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Last Updated: Thursday, 9 February 2006, 12:44 GMT
Twists and turns in Jenkins case
Sion Jenkins leaving the Old Bailey
Sion Jenkins leaving the Old Bailey with his wife after the second trial
Schoolgirl Billie-Jo Jenkins was bludgeoned to death while she painted the patio doors at the home of her foster family in Hastings, East Sussex.

In the nine years since her life was cut short at the age of 13 the case has taken numerous twists and turns through the courts.

Here, BBC News outlines a timeline of the legal process:

15 February 1997 - Billie-Jo is found beaten to death with a metal tent peg at the home in Lower Park Road.

2 July 1998 - Foster father Sion Jenkins, then aged 40, is found guilty of murder by a jury at Lewes Crown Court and jailed for life.

8 July 1998 - Mr Jenkins launches an appeal against the conviction.

15 September 1999 - Channel 4's Trial and Error TV programme throws doubt on the conviction, pointing to sightings of a mentally disturbed local man on the day of the murder.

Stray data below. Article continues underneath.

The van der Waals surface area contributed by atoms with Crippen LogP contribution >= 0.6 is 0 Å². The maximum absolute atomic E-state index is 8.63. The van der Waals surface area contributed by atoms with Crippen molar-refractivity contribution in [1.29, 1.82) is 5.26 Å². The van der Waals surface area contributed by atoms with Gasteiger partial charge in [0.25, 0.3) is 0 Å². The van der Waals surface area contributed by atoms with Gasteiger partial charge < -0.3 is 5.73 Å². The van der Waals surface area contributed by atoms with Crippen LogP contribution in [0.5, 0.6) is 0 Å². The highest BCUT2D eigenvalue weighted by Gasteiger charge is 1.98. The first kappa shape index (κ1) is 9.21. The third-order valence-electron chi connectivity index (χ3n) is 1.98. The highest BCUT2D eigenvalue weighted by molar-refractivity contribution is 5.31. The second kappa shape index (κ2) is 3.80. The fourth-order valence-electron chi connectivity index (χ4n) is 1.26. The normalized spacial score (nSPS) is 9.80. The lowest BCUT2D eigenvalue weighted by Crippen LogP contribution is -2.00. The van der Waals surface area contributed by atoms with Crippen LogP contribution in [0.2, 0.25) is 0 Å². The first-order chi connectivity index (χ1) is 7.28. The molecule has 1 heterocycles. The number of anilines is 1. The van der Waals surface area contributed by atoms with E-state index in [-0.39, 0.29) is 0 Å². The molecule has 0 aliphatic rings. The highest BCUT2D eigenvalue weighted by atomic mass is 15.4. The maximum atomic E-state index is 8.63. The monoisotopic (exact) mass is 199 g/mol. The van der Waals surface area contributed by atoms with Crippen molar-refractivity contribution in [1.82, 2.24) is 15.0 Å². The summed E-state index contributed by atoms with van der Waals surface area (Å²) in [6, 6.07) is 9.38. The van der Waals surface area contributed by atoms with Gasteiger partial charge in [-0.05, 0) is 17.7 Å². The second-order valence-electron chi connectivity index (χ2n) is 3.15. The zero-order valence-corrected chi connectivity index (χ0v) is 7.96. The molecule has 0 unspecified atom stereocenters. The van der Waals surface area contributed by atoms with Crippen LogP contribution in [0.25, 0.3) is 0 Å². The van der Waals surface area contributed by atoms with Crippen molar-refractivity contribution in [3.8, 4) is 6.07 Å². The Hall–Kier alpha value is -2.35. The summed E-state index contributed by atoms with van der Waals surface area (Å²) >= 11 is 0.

30 November 1999 - First appeal begins, with judges being asked to re-examine a key part of the prosecution's case - the presence of about 150 microscopic spots of blood discovered on Jenkins' clothing.

21 December 1999 - Appeal Court upholds the jury's verdict.

12 May 2003 - Mr Jenkins is given leave to launch a second appeal after the Criminal Cases Review Commission reviews the case.

30 June 2004 - Second appeal begins.

16 July 2004 - Three Court of Appeal judges free Mr Jenkins and order a retrial after quashing the conviction on the strength of new scientific evidence.

20 April 2005 - Retrial begins at the Old Bailey.

11 July 2005 - Jury fails to reach a verdict after hearing evidence for more than two months and and deliberating for 27 hours and 43 minutes. The Crown calls for a new trial.

31 October 2005 - Second retrial begins.

9 February 2006 - Jury in the second retrial fails to reach a verdict on their eighth day of deliberations. The prosecution says it will not seek a further retrial and Mr Jenkins is formally acquitted.

The background to the final Sion Jenkins trial

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